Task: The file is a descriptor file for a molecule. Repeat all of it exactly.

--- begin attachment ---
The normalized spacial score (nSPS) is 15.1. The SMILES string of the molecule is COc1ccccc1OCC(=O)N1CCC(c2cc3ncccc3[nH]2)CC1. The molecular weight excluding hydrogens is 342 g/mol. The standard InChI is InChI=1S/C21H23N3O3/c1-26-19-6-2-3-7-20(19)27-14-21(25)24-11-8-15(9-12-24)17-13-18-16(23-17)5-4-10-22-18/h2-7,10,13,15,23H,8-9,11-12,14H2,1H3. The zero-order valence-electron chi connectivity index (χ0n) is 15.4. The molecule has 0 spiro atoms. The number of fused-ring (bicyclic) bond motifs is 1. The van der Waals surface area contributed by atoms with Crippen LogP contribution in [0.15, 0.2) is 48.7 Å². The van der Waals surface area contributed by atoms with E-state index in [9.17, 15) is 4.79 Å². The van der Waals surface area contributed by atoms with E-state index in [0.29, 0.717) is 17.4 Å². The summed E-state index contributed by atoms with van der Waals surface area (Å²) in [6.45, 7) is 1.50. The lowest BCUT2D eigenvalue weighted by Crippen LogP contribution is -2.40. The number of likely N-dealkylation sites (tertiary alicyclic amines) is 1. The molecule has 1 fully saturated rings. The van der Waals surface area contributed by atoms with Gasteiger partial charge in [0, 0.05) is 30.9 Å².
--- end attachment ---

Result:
The normalized spacial score (nSPS) is 15.1. The SMILES string of the molecule is COc1ccccc1OCC(=O)N1CCC(c2cc3ncccc3[nH]2)CC1. The molecular weight excluding hydrogens is 342 g/mol. The standard InChI is InChI=1S/C21H23N3O3/c1-26-19-6-2-3-7-20(19)27-14-21(25)24-11-8-15(9-12-24)17-13-18-16(23-17)5-4-10-22-18/h2-7,10,13,15,23H,8-9,11-12,14H2,1H3. The zero-order valence-electron chi connectivity index (χ0n) is 15.4. The molecule has 0 spiro atoms. The number of fused-ring (bicyclic) bond motifs is 1. The van der Waals surface area contributed by atoms with Crippen LogP contribution in [0.15, 0.2) is 48.7 Å². The van der Waals surface area contributed by atoms with E-state index in [9.17, 15) is 4.79 Å². The van der Waals surface area contributed by atoms with E-state index in [0.29, 0.717) is 17.4 Å². The summed E-state index contributed by atoms with van der Waals surface area (Å²) in [6.45, 7) is 1.50. The lowest BCUT2D eigenvalue weighted by Crippen LogP contribution is -2.40. The number of likely N-dealkylation sites (tertiary alicyclic amines) is 1. The molecule has 1 fully saturated rings. The van der Waals surface area contributed by atoms with Gasteiger partial charge in [0, 0.05) is 30.9 Å².